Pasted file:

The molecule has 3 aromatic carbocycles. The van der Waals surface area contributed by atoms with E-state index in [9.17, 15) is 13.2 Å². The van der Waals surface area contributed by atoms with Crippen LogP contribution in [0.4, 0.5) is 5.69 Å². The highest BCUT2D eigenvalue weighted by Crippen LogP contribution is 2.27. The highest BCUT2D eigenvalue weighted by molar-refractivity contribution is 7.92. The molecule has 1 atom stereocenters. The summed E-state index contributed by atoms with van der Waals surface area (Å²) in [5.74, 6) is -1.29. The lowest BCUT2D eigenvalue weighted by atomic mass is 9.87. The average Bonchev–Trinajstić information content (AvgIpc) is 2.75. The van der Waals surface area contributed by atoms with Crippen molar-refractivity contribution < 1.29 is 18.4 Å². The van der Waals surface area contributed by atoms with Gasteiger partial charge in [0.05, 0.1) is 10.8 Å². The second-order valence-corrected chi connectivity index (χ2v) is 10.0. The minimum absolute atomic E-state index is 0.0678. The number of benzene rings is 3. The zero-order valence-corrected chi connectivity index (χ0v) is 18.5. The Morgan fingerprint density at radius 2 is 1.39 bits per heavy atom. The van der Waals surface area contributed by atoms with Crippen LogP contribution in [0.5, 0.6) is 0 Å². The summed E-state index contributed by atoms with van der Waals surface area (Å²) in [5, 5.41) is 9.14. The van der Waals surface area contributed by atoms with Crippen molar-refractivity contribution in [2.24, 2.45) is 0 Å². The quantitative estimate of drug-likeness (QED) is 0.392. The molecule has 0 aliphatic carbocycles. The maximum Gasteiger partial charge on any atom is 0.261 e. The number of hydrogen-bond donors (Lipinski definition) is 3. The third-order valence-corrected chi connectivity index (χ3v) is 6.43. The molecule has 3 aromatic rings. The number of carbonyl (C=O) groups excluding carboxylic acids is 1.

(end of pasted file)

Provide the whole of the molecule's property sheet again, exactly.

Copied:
The molecule has 3 aromatic carbocycles. The van der Waals surface area contributed by atoms with E-state index in [9.17, 15) is 13.2 Å². The van der Waals surface area contributed by atoms with Crippen LogP contribution in [0.4, 0.5) is 5.69 Å². The highest BCUT2D eigenvalue weighted by Crippen LogP contribution is 2.27. The highest BCUT2D eigenvalue weighted by molar-refractivity contribution is 7.92. The molecule has 1 atom stereocenters. The summed E-state index contributed by atoms with van der Waals surface area (Å²) in [5.74, 6) is -1.29. The lowest BCUT2D eigenvalue weighted by atomic mass is 9.87. The average Bonchev–Trinajstić information content (AvgIpc) is 2.75. The van der Waals surface area contributed by atoms with Crippen molar-refractivity contribution < 1.29 is 18.4 Å². The van der Waals surface area contributed by atoms with Gasteiger partial charge in [0.05, 0.1) is 10.8 Å². The second-order valence-corrected chi connectivity index (χ2v) is 10.0. The minimum absolute atomic E-state index is 0.0678. The number of benzene rings is 3. The zero-order valence-corrected chi connectivity index (χ0v) is 18.5. The Morgan fingerprint density at radius 2 is 1.39 bits per heavy atom. The van der Waals surface area contributed by atoms with Crippen LogP contribution in [0.5, 0.6) is 0 Å². The summed E-state index contributed by atoms with van der Waals surface area (Å²) in [5, 5.41) is 9.14. The van der Waals surface area contributed by atoms with Crippen molar-refractivity contribution in [2.24, 2.45) is 0 Å². The quantitative estimate of drug-likeness (QED) is 0.392. The molecule has 0 aliphatic carbocycles. The maximum Gasteiger partial charge on any atom is 0.261 e. The number of hydrogen-bond donors (Lipinski definition) is 3. The third-order valence-corrected chi connectivity index (χ3v) is 6.43. The molecule has 3 aromatic rings. The number of carbonyl (C=O) groups excluding carboxylic acids is 1.